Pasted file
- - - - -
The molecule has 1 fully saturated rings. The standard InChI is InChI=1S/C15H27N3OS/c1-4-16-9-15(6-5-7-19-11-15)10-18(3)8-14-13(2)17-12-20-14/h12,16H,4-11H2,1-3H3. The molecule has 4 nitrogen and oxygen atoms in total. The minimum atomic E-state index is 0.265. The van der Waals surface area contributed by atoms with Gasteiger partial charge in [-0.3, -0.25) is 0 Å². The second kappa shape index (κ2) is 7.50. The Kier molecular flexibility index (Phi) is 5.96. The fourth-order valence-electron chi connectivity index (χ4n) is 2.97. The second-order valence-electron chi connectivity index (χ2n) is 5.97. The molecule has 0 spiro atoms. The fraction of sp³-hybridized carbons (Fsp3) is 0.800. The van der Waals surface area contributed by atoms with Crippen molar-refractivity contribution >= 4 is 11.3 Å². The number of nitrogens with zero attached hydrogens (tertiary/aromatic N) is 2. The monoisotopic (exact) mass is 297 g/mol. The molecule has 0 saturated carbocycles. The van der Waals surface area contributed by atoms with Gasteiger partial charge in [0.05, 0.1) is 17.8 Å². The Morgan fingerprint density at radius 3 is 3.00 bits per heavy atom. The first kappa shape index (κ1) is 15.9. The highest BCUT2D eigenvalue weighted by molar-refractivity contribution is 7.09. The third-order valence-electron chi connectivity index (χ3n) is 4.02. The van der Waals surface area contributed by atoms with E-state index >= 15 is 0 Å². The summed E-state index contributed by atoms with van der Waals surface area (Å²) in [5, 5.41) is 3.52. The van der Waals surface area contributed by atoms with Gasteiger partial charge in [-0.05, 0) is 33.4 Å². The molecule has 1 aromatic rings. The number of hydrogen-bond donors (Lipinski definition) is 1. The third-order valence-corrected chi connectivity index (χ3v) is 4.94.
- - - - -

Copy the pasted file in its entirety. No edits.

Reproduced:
The molecule has 1 fully saturated rings. The standard InChI is InChI=1S/C15H27N3OS/c1-4-16-9-15(6-5-7-19-11-15)10-18(3)8-14-13(2)17-12-20-14/h12,16H,4-11H2,1-3H3. The molecule has 4 nitrogen and oxygen atoms in total. The minimum atomic E-state index is 0.265. The van der Waals surface area contributed by atoms with Gasteiger partial charge in [-0.3, -0.25) is 0 Å². The second kappa shape index (κ2) is 7.50. The Kier molecular flexibility index (Phi) is 5.96. The fourth-order valence-electron chi connectivity index (χ4n) is 2.97. The second-order valence-electron chi connectivity index (χ2n) is 5.97. The molecule has 0 spiro atoms. The fraction of sp³-hybridized carbons (Fsp3) is 0.800. The van der Waals surface area contributed by atoms with Crippen molar-refractivity contribution >= 4 is 11.3 Å². The number of nitrogens with zero attached hydrogens (tertiary/aromatic N) is 2. The monoisotopic (exact) mass is 297 g/mol. The molecule has 0 saturated carbocycles. The van der Waals surface area contributed by atoms with Gasteiger partial charge in [0.05, 0.1) is 17.8 Å². The Morgan fingerprint density at radius 3 is 3.00 bits per heavy atom. The first kappa shape index (κ1) is 15.9. The highest BCUT2D eigenvalue weighted by molar-refractivity contribution is 7.09. The third-order valence-electron chi connectivity index (χ3n) is 4.02. The van der Waals surface area contributed by atoms with E-state index >= 15 is 0 Å². The summed E-state index contributed by atoms with van der Waals surface area (Å²) in [5, 5.41) is 3.52. The van der Waals surface area contributed by atoms with Gasteiger partial charge in [-0.05, 0) is 33.4 Å². The molecule has 1 aromatic rings. The number of hydrogen-bond donors (Lipinski definition) is 1. The third-order valence-corrected chi connectivity index (χ3v) is 4.94.